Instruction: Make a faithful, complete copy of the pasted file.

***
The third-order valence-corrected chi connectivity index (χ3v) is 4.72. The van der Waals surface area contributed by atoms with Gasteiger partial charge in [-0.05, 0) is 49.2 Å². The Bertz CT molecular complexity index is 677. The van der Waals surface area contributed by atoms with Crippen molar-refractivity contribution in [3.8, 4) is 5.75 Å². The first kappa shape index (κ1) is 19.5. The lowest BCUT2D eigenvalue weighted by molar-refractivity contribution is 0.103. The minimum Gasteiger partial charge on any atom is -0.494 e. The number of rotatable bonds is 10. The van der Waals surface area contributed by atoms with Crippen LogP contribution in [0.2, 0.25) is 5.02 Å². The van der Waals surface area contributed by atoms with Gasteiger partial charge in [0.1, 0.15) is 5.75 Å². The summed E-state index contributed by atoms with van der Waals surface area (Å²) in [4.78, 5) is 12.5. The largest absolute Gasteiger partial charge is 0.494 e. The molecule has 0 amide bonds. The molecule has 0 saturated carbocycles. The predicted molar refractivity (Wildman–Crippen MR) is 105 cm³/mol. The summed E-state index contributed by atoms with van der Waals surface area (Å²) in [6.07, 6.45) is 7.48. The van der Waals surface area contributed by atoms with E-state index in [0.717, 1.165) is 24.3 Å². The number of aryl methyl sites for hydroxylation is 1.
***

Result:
The third-order valence-corrected chi connectivity index (χ3v) is 4.72. The van der Waals surface area contributed by atoms with Gasteiger partial charge in [-0.05, 0) is 49.2 Å². The Bertz CT molecular complexity index is 677. The van der Waals surface area contributed by atoms with Crippen molar-refractivity contribution in [3.8, 4) is 5.75 Å². The first kappa shape index (κ1) is 19.5. The lowest BCUT2D eigenvalue weighted by molar-refractivity contribution is 0.103. The minimum Gasteiger partial charge on any atom is -0.494 e. The number of rotatable bonds is 10. The van der Waals surface area contributed by atoms with Crippen LogP contribution in [0.2, 0.25) is 5.02 Å². The van der Waals surface area contributed by atoms with Gasteiger partial charge in [0.1, 0.15) is 5.75 Å². The summed E-state index contributed by atoms with van der Waals surface area (Å²) in [4.78, 5) is 12.5. The largest absolute Gasteiger partial charge is 0.494 e. The molecule has 0 amide bonds. The molecule has 0 saturated carbocycles. The predicted molar refractivity (Wildman–Crippen MR) is 105 cm³/mol. The summed E-state index contributed by atoms with van der Waals surface area (Å²) in [6.07, 6.45) is 7.48. The van der Waals surface area contributed by atoms with E-state index in [0.717, 1.165) is 24.3 Å². The number of aryl methyl sites for hydroxylation is 1.